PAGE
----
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UW Alumni in the News: July 2013

UW alumni were all over the news in July. So to help you keep up with what fellow Dawgs did last month, we’re rounding up a list of notable UW alum accomplishments. This list is by no means exhaustive; if we’re missing accomplishments or other cool alumni happenings, leave a comment!

Software developer stars in Nordstrom commercial

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Yaw Anokwa, M.S. ’07, Ph. D ’12, has spent the better part of five years developing software and technological tools for developing regions. The technology, called Open Data Kit, initially helped doctors and nurses collect patient data through tablets and smartphones. Open Data Kit is now also employed to help users around the world combat wildfires, monitor elections, and track climate change.

Anokwa, in late 2011, cofounded Nafundi with Carl Hartung, ’03, Ph D. ’12, to better support Open Data Kit users. In this commercial for Nordstrom’s Citizens of Humanity jeans, Anokwa explains Open Data Kit, Nafundi, and how he sees his unique role.

Tim Lincecum throws no-hitter

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Former UW pitcher Tim Lincecum, ’06, who became the first Husky ever selected in the first round of the Major League Baseball draft, threw his first career no-hitter on July 13, 2013 against the San Diego Padres.

The four-time N.L. All-Star racked up 13 strikeouts en route to the no-hitter, which was the 15th in San Francisco Giants franchise history. Read more about Lincecum’s accomplishment.

Long-time community leader dies

The UW community was saddened this month to learn that long-time Seattle community leader Kip Tokuda, ’69, M.S.W. ’73, had passed away. Tokuda had recently retired as the director of the Seattle Human Service Department’s Family and Youth Services Division. Read more about Tokuda’s community service and legacy.

Ph. D. student selected as new student regent

Washington Governor Jay Inslee recently selected Kiana Scott, M.P.A. ’12, to serve as the student regent on the University of Washington Board of Regents in 2013-14. In this new role, Scott hopes to improve communication between UW’s three campuses and university administration. Learn more about Scott and her appointment.

UW grads behind fund-it-yourself science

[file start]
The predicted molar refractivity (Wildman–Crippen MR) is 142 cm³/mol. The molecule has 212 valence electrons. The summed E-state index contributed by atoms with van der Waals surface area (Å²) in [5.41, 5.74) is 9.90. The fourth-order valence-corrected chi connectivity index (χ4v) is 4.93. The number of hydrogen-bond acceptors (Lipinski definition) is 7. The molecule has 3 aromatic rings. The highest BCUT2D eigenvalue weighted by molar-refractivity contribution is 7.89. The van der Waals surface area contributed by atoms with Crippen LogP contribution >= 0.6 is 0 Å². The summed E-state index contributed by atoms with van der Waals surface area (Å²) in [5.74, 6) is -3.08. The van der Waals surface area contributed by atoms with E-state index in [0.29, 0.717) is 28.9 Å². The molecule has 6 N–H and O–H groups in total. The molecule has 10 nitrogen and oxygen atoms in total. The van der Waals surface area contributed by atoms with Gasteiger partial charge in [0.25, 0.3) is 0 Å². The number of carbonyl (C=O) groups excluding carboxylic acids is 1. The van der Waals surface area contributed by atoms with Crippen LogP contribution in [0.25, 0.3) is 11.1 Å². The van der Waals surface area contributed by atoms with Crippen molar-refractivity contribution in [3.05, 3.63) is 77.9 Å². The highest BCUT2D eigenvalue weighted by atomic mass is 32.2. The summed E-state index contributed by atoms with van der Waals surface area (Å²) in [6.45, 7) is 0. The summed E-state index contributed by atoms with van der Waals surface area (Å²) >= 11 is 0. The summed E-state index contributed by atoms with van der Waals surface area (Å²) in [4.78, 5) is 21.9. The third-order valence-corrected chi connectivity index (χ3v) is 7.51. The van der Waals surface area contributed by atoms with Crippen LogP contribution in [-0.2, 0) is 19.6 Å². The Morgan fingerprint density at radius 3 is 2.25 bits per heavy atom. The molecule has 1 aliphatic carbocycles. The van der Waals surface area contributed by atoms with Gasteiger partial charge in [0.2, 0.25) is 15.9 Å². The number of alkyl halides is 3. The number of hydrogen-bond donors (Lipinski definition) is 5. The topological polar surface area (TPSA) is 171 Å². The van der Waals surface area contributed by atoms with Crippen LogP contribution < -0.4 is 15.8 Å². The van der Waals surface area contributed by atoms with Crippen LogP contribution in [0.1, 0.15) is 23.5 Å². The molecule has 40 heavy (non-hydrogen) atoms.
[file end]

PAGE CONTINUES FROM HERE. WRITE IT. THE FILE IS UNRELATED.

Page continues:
Founded by two UW grads, Microryza is changing how science gets funded, from teaching about bees to a campaign to bring a Triceratops skeleton to Seattle. About 80 projects have raised a combined $200,000 through the crowd-funding site, but researchers are getting more ambitious. Check it out at the Seattle Times.

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Tomorrow’s filmmakers, today

NFFTY

When the National Film Festival for Talented Youth (NFFTY) rolls out the red carpet later this week, the next Spielberg or Ephron might be among the 200+ filmmakers whose works will be screened during the four-day festival.

They just might not be able to drive themselves to the screening, and many won’t be able to network over post-festival beers.

NFFTY, entering its seventh year, spotlights 215 films from around the world – all made by directors 22 and younger. Filmmakers come from as far as Denmark and South Africa, but at least two UW students will showcase their work this week: Andrew Mitrack will screen his film “One Way Single,” and Alexis Lee will show “The Face of Facebook.”

The main attraction is the sheer volume of screenings: Films, grouped by genre, will be shown throughout the weekend at SIFF Cinema Uptown in Seattle’s Lower Queen Anne neighborhood, with many of the NFFTY filmmakers taking part in question-and-answer sessions and panel discussions on a variety of film-related topics. “These youth are definitely on the fast track,” said NFFTY Managing Director Lindsey LeDuc, ’04.

“Kid” isn’t always a misnomer, either. Children as young as 8 have created films for the festival, where the average film is about eight minutes long.

But teens and college students also take part. Many college filmmakers submit their thesis or class projects for consideration, LeDuc said.

One of those students was filmmaker Champ Ensminger, ’12. In 2011, he submitted “Tonal,” a six-minute film he’d shot for a filmmaking class. The film followed a young man’s addiction and relationship with sounds. Ensminger, who now lives in Brooklyn, won the Audience Award for Experimental Cinema for the film.

But, for Ensminger and so many filmmakers, the real fun begins after the credits roll. “NFFTY was a good showcase of the work you’ve been doing, but that’s where it starts,” he said. “It has to be a springboard for doing more work.”

And that connection is what’s fueled NFFTY’s growth over the years. The screenings themselves are just part of what NFFTY does; student filmmakers talk shop, draw up plans to collaborate, and see what their peers are doing, creating a unique atmosphere of creativity and inspiration that lives on long after the festival finishes each year. “By attending, you get to see the voice of this generation,” LeDuc said. “It’s really powerful to have these young artists from all over the world come together to show what inspires them.”